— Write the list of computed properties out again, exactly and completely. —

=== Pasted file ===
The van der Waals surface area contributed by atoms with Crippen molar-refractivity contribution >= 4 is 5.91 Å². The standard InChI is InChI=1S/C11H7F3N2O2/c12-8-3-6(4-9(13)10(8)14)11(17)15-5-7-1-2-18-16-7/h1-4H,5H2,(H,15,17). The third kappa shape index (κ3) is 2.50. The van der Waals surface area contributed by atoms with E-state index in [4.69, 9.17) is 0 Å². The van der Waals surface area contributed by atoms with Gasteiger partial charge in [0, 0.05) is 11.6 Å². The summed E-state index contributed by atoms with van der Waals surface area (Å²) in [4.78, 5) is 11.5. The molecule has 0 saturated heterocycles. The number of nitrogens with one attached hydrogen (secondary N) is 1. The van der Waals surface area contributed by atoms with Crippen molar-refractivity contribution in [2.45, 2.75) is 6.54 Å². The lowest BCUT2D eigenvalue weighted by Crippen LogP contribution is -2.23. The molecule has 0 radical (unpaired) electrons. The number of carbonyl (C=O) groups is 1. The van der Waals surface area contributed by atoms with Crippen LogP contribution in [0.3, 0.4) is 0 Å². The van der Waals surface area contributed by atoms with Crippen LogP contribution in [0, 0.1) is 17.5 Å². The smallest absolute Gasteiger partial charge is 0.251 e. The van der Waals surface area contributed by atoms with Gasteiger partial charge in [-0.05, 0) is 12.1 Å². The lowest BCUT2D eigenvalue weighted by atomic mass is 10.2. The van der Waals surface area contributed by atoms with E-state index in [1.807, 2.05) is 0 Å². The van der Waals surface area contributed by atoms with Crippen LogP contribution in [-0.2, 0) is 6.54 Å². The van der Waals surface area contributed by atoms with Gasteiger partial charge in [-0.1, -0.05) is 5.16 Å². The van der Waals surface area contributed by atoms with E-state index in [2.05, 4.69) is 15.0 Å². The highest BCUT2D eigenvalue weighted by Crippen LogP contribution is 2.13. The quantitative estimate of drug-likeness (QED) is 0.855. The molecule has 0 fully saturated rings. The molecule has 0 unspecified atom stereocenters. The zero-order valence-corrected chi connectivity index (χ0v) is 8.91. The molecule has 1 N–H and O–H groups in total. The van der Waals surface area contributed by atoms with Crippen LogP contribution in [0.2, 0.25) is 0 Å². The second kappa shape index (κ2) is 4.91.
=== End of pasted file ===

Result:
The van der Waals surface area contributed by atoms with Crippen molar-refractivity contribution >= 4 is 5.91 Å². The standard InChI is InChI=1S/C11H7F3N2O2/c12-8-3-6(4-9(13)10(8)14)11(17)15-5-7-1-2-18-16-7/h1-4H,5H2,(H,15,17). The third kappa shape index (κ3) is 2.50. The van der Waals surface area contributed by atoms with E-state index in [4.69, 9.17) is 0 Å². The van der Waals surface area contributed by atoms with Gasteiger partial charge in [0, 0.05) is 11.6 Å². The summed E-state index contributed by atoms with van der Waals surface area (Å²) in [4.78, 5) is 11.5. The molecule has 0 saturated heterocycles. The number of nitrogens with one attached hydrogen (secondary N) is 1. The van der Waals surface area contributed by atoms with Crippen molar-refractivity contribution in [2.45, 2.75) is 6.54 Å². The lowest BCUT2D eigenvalue weighted by Crippen LogP contribution is -2.23. The molecule has 0 radical (unpaired) electrons. The number of carbonyl (C=O) groups is 1. The van der Waals surface area contributed by atoms with Crippen LogP contribution in [0.3, 0.4) is 0 Å². The van der Waals surface area contributed by atoms with Crippen LogP contribution in [0, 0.1) is 17.5 Å². The smallest absolute Gasteiger partial charge is 0.251 e. The van der Waals surface area contributed by atoms with Gasteiger partial charge in [-0.05, 0) is 12.1 Å². The lowest BCUT2D eigenvalue weighted by atomic mass is 10.2. The van der Waals surface area contributed by atoms with E-state index in [1.807, 2.05) is 0 Å². The van der Waals surface area contributed by atoms with Crippen LogP contribution in [-0.2, 0) is 6.54 Å². The van der Waals surface area contributed by atoms with Gasteiger partial charge in [-0.1, -0.05) is 5.16 Å². The van der Waals surface area contributed by atoms with E-state index in [2.05, 4.69) is 15.0 Å². The highest BCUT2D eigenvalue weighted by Crippen LogP contribution is 2.13. The quantitative estimate of drug-likeness (QED) is 0.855. The molecule has 0 fully saturated rings. The molecule has 0 unspecified atom stereocenters. The zero-order valence-corrected chi connectivity index (χ0v) is 8.91. The molecule has 1 N–H and O–H groups in total. The van der Waals surface area contributed by atoms with Crippen LogP contribution in [0.2, 0.25) is 0 Å². The second kappa shape index (κ2) is 4.91.